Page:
A recent report by the Conference Board found that job satisfaction in the US has dropped to a record low of 45%.
More than 55% of Americans are unhappy in their jobs, with a whopping 64% of workers under age 25 reporting dissatisfaction.
We have many ideas and opinions about what’s most important in a job. Top water-cooler theories include:
Research has shown that the content of your job is more important than the context of your job.
In other words, what you do every day is more important than why you do it, or the coworkers you work with.
The good news is that we all have different skills that we enjoy using and skills that we hate using. In the working world, one person’s trash truly is another person’s treasure.
For example, I love listening to people, and helping them to understand what drives them. I love learning what’s important to others, what makes them happy, what gives them strength.
I have some friends with very short attention spans. They can barely sit still to listen to a short story, let alone work with clients one-on-one for 45 minutes at a time.
My definition of a dream job – coaching others to achieve their potential – would be my friends’ definition of torture. And there’s nothing wrong with that.
Individual tastes and differences help ensure our job security.
The missing link in this formula, where many people are unemployed and underemployed, is that at least 55% of us haven’t found the job that best utilizes our talents.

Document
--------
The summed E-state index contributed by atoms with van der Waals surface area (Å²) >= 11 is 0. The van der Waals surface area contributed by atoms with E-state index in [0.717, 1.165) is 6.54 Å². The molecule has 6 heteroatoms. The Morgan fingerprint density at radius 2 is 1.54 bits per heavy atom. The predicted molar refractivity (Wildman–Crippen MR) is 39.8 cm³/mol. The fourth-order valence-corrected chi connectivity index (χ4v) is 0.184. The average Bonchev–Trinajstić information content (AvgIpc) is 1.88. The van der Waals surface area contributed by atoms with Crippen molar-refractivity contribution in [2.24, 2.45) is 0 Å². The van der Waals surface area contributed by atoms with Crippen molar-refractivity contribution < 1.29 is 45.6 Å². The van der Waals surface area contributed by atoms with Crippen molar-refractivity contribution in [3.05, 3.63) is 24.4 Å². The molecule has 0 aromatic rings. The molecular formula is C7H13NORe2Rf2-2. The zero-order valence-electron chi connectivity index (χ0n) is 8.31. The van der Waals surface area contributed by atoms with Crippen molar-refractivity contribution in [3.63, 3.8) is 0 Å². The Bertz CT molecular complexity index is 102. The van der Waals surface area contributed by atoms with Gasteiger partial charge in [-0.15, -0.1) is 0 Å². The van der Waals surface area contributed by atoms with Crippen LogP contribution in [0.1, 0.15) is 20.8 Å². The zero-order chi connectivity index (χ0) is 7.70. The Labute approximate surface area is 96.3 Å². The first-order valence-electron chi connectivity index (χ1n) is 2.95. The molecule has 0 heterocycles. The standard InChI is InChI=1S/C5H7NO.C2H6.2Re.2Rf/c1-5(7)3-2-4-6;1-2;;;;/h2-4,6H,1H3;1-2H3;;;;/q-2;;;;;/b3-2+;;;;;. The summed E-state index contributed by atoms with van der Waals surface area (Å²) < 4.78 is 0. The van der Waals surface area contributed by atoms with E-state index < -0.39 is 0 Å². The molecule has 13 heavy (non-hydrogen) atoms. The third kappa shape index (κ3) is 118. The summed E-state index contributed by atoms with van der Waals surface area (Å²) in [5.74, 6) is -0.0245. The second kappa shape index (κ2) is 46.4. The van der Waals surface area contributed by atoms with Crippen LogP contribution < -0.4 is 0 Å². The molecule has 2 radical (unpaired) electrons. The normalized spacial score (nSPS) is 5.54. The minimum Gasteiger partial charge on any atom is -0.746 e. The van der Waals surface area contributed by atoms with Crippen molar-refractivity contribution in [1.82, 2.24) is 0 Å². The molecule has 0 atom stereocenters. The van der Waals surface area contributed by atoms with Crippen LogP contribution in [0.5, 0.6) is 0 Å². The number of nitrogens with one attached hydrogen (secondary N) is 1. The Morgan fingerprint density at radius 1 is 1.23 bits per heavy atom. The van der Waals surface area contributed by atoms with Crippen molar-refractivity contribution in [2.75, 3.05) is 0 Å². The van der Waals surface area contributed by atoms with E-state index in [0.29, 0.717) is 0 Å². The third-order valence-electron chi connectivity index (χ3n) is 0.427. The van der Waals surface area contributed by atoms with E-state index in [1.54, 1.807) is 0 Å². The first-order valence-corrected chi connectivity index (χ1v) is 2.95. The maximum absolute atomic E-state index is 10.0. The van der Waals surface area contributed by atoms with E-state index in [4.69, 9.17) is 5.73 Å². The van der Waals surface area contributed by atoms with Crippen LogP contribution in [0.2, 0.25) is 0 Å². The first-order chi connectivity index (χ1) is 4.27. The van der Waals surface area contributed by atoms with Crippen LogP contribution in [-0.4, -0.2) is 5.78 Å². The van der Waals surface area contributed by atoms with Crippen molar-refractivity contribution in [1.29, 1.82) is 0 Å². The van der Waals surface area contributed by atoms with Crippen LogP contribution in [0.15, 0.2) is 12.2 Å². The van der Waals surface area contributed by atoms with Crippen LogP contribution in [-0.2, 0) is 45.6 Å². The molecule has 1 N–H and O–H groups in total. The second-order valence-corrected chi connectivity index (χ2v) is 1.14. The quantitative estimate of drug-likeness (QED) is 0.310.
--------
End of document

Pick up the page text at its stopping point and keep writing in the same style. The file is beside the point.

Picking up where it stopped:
Think about the last time you were doing something you loved. You were excited, happy, and felt confident and free. If you could bottle that feeling, you would.
Good news – you can bottle that feeling. Here’s the recipe. Jot down what you were doing when you felt it. Then jot down every other thing you’ve done that made you feel that way. Then look at how you can create more of those moments in your life.
Every time you’ve created another “doing something you love” moment, you’ve opened the bottle.
Now imagine if your workday consisted of moment after moment of that feeling. Imagine how happy you’d be. Now imagine your boss, coworkers, clients, vendors, and anyone you interact with during the day. If you were constantly in that space of being excited, happy, confident and free, how would people respond to you?
Chances are, you’d become pretty popular. Clients would want to work with you, coworkers would want to partner with you, and your boss would want to keep you happy.
Think about how that would affect your outputs at work. Sales would be up, your performance measurements would be high, and you’d count supporters across the company as members of your personal fan club.
Now imagine there’s an economic downturn. Your company has to make cuts. In assessing who to cut, they’re likely looking at a combination of outputs and fit.
Because you’ve become a model employee who is exceeding expectation, luring in and keeping clients, and bringing joy to everyone around them, the cost to the company of letting you go is much greater.
And viola, there’s your job security.
Bottom line? Improve your job satisfaction by doing what you love. You’ll be happier, and your job will be safer.